Lopez, Russ (2006) BLACK-WHITE RESIDENTIAL SEGREGATION AND PHYSICAL ACTIVITY. Ethnicity & Disease, 16 (2). pp. 495-502. ISSN 1049-510X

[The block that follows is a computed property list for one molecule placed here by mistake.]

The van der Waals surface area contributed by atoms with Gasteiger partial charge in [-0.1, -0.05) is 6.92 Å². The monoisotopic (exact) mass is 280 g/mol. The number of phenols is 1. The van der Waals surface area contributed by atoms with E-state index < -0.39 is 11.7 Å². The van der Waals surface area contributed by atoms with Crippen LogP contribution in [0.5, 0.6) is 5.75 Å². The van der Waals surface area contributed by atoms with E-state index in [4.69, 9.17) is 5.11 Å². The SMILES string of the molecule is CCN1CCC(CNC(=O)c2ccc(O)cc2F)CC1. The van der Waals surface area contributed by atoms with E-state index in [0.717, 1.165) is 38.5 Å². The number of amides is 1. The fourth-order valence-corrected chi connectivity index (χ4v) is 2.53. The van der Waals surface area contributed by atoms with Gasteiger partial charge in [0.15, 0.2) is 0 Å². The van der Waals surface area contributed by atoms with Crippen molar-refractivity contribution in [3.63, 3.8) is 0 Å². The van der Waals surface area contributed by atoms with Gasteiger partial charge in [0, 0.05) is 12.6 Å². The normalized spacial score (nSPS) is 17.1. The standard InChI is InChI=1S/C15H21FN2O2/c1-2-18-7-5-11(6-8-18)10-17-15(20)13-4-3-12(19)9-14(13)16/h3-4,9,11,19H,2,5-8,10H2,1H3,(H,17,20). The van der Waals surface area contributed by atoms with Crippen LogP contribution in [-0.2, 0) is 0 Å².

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This multilevel study explores the potential relationship between Black-White residential segregation and physical activity. It combines data on physical activity from the 2001 Behavioral Risk Factor Surveillance System (BRFSS), a national telephone survey of adults overseen by the Centers for Disease Control and Prevention (CDC), with a measure of racial segregation. Using hierarchical linear modeling, it controlled for age, sex, Black race, Hispanic ethnicity, education, income, and amount of urban sprawl. For each one-point increase in the Black-White Dissimilarity Index (on a 0–100 scale), the modeled risk of being physically inactive increased by .7% (odds ratio [OR]51.007, 95% confidence interval [CI]51.003, 1.011). The relationship between segregation and physical activity was similar for Blacks and Whites, though not statistically significant for the Black-only analysis. This finding may imply that the pathway between segregation and ill health includes physical inactivity.
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